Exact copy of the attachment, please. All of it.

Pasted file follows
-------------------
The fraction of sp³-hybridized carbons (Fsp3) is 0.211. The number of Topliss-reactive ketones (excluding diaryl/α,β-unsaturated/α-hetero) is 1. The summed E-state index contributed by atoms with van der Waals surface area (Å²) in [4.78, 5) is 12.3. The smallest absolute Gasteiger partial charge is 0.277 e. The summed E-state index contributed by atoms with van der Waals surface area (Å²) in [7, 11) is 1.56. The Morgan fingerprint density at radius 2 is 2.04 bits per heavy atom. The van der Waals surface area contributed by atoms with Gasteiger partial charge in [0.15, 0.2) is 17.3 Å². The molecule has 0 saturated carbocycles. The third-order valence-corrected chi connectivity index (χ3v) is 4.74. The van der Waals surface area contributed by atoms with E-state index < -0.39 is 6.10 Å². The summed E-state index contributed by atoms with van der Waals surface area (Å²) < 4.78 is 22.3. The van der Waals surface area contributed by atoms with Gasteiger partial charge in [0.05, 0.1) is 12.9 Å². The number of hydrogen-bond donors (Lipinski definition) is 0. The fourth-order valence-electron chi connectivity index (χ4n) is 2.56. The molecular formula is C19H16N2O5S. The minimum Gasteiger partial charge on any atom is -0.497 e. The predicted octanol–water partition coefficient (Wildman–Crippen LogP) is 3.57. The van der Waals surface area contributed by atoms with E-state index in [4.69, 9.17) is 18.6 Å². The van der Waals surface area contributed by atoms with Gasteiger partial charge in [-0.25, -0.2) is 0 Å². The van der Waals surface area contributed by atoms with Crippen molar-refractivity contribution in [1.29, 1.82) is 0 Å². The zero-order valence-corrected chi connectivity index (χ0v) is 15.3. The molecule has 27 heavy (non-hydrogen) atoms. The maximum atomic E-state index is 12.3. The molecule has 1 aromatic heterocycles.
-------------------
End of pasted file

The fraction of sp³-hybridized carbons (Fsp3) is 0.211. The number of Topliss-reactive ketones (excluding diaryl/α,β-unsaturated/α-hetero) is 1. The summed E-state index contributed by atoms with van der Waals surface area (Å²) in [4.78, 5) is 12.3. The smallest absolute Gasteiger partial charge is 0.277 e. The summed E-state index contributed by atoms with van der Waals surface area (Å²) in [7, 11) is 1.56. The Morgan fingerprint density at radius 2 is 2.04 bits per heavy atom. The van der Waals surface area contributed by atoms with Gasteiger partial charge in [0.15, 0.2) is 17.3 Å². The molecule has 0 saturated carbocycles. The third-order valence-corrected chi connectivity index (χ3v) is 4.74. The van der Waals surface area contributed by atoms with E-state index < -0.39 is 6.10 Å². The summed E-state index contributed by atoms with van der Waals surface area (Å²) < 4.78 is 22.3. The van der Waals surface area contributed by atoms with Gasteiger partial charge in [0.05, 0.1) is 12.9 Å². The number of hydrogen-bond donors (Lipinski definition) is 0. The fourth-order valence-electron chi connectivity index (χ4n) is 2.56. The molecular formula is C19H16N2O5S. The minimum Gasteiger partial charge on any atom is -0.497 e. The predicted octanol–water partition coefficient (Wildman–Crippen LogP) is 3.57. The van der Waals surface area contributed by atoms with E-state index in [4.69, 9.17) is 18.6 Å². The van der Waals surface area contributed by atoms with Gasteiger partial charge in [-0.25, -0.2) is 0 Å². The van der Waals surface area contributed by atoms with Crippen molar-refractivity contribution in [1.29, 1.82) is 0 Å². The zero-order valence-corrected chi connectivity index (χ0v) is 15.3. The molecule has 27 heavy (non-hydrogen) atoms. The maximum atomic E-state index is 12.3. The molecule has 1 aromatic heterocycles.